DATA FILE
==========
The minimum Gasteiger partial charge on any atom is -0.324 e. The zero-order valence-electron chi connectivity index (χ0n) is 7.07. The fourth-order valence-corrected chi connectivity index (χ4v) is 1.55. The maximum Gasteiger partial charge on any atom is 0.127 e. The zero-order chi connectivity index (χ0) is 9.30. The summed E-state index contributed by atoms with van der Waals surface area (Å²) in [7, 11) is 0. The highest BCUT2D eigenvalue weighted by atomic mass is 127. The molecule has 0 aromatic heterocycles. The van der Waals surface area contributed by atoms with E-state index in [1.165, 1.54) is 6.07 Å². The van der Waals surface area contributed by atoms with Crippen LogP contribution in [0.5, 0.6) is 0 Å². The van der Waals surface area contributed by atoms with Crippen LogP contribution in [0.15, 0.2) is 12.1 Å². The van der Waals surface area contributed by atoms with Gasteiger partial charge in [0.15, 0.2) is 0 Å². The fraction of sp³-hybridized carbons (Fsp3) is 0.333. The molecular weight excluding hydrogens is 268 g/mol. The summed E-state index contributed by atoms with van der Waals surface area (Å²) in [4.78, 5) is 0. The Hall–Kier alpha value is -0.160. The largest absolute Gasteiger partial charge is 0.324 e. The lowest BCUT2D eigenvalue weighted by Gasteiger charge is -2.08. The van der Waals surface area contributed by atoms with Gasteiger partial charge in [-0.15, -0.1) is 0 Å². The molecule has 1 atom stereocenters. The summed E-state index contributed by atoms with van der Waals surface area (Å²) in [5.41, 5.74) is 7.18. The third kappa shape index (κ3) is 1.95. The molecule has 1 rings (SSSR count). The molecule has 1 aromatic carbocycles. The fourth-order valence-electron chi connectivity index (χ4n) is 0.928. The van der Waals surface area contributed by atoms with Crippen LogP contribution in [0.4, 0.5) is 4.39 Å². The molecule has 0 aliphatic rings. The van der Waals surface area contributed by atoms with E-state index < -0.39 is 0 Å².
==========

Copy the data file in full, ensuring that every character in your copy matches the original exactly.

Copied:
The minimum Gasteiger partial charge on any atom is -0.324 e. The zero-order valence-electron chi connectivity index (χ0n) is 7.07. The fourth-order valence-corrected chi connectivity index (χ4v) is 1.55. The maximum Gasteiger partial charge on any atom is 0.127 e. The zero-order chi connectivity index (χ0) is 9.30. The summed E-state index contributed by atoms with van der Waals surface area (Å²) in [7, 11) is 0. The highest BCUT2D eigenvalue weighted by atomic mass is 127. The molecule has 0 aromatic heterocycles. The van der Waals surface area contributed by atoms with E-state index in [1.165, 1.54) is 6.07 Å². The van der Waals surface area contributed by atoms with Crippen LogP contribution in [0.5, 0.6) is 0 Å². The van der Waals surface area contributed by atoms with Crippen LogP contribution in [0.15, 0.2) is 12.1 Å². The van der Waals surface area contributed by atoms with Gasteiger partial charge in [0.15, 0.2) is 0 Å². The fraction of sp³-hybridized carbons (Fsp3) is 0.333. The molecular weight excluding hydrogens is 268 g/mol. The summed E-state index contributed by atoms with van der Waals surface area (Å²) in [4.78, 5) is 0. The Hall–Kier alpha value is -0.160. The largest absolute Gasteiger partial charge is 0.324 e. The lowest BCUT2D eigenvalue weighted by Gasteiger charge is -2.08. The van der Waals surface area contributed by atoms with Gasteiger partial charge in [-0.15, -0.1) is 0 Å². The molecule has 1 atom stereocenters. The summed E-state index contributed by atoms with van der Waals surface area (Å²) in [5.41, 5.74) is 7.18. The third kappa shape index (κ3) is 1.95. The molecule has 1 rings (SSSR count). The molecule has 1 aromatic carbocycles. The fourth-order valence-electron chi connectivity index (χ4n) is 0.928. The van der Waals surface area contributed by atoms with Crippen LogP contribution in [0.4, 0.5) is 4.39 Å². The molecule has 0 aliphatic rings. The van der Waals surface area contributed by atoms with E-state index < -0.39 is 0 Å².